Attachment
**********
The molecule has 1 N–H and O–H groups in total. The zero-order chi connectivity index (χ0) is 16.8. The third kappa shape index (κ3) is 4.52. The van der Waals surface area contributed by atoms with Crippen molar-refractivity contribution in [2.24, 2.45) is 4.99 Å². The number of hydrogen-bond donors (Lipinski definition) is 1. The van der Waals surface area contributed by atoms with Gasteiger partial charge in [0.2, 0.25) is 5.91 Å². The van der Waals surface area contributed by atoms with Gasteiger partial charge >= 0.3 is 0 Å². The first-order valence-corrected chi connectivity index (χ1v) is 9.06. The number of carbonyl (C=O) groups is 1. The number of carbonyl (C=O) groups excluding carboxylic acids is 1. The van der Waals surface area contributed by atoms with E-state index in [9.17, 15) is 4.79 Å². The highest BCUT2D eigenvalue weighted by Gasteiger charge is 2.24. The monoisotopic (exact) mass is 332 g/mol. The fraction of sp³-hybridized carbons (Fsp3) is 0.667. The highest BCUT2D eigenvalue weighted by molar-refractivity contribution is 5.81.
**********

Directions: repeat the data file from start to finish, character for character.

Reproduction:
The molecule has 1 N–H and O–H groups in total. The zero-order chi connectivity index (χ0) is 16.8. The third kappa shape index (κ3) is 4.52. The van der Waals surface area contributed by atoms with Crippen molar-refractivity contribution in [2.24, 2.45) is 4.99 Å². The number of hydrogen-bond donors (Lipinski definition) is 1. The van der Waals surface area contributed by atoms with Gasteiger partial charge in [0.2, 0.25) is 5.91 Å². The van der Waals surface area contributed by atoms with Gasteiger partial charge >= 0.3 is 0 Å². The first-order valence-corrected chi connectivity index (χ1v) is 9.06. The number of carbonyl (C=O) groups is 1. The number of carbonyl (C=O) groups excluding carboxylic acids is 1. The van der Waals surface area contributed by atoms with E-state index in [9.17, 15) is 4.79 Å². The highest BCUT2D eigenvalue weighted by Gasteiger charge is 2.24. The monoisotopic (exact) mass is 332 g/mol. The fraction of sp³-hybridized carbons (Fsp3) is 0.667. The highest BCUT2D eigenvalue weighted by molar-refractivity contribution is 5.81.